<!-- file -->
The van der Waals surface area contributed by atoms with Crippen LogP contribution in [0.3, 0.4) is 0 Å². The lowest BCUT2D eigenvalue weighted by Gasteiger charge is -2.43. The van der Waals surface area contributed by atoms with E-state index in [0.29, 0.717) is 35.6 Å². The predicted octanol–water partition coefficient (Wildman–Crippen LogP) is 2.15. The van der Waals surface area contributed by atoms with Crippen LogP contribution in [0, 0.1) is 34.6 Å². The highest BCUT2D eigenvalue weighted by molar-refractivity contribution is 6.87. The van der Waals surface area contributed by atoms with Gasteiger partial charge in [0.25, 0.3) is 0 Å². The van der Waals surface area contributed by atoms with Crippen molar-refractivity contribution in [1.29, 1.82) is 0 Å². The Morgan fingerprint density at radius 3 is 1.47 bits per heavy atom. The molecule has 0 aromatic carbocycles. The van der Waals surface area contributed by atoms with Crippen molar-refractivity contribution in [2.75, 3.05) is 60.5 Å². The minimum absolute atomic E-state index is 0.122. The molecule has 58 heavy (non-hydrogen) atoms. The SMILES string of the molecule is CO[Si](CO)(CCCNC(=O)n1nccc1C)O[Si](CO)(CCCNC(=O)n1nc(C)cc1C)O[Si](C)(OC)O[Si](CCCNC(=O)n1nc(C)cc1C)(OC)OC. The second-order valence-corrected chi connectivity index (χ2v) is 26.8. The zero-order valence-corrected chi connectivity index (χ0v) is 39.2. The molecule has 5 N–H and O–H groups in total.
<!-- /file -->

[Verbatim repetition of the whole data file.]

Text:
The van der Waals surface area contributed by atoms with Crippen LogP contribution in [0.3, 0.4) is 0 Å². The lowest BCUT2D eigenvalue weighted by Gasteiger charge is -2.43. The van der Waals surface area contributed by atoms with E-state index in [0.29, 0.717) is 35.6 Å². The predicted octanol–water partition coefficient (Wildman–Crippen LogP) is 2.15. The van der Waals surface area contributed by atoms with Crippen LogP contribution in [0, 0.1) is 34.6 Å². The highest BCUT2D eigenvalue weighted by molar-refractivity contribution is 6.87. The van der Waals surface area contributed by atoms with Gasteiger partial charge in [0.25, 0.3) is 0 Å². The van der Waals surface area contributed by atoms with Crippen molar-refractivity contribution in [1.29, 1.82) is 0 Å². The Morgan fingerprint density at radius 3 is 1.47 bits per heavy atom. The molecule has 0 aromatic carbocycles. The van der Waals surface area contributed by atoms with Crippen molar-refractivity contribution in [2.75, 3.05) is 60.5 Å². The minimum absolute atomic E-state index is 0.122. The molecule has 58 heavy (non-hydrogen) atoms. The SMILES string of the molecule is CO[Si](CO)(CCCNC(=O)n1nccc1C)O[Si](CO)(CCCNC(=O)n1nc(C)cc1C)O[Si](C)(OC)O[Si](CCCNC(=O)n1nc(C)cc1C)(OC)OC. The second-order valence-corrected chi connectivity index (χ2v) is 26.8. The zero-order valence-corrected chi connectivity index (χ0v) is 39.2. The molecule has 5 N–H and O–H groups in total.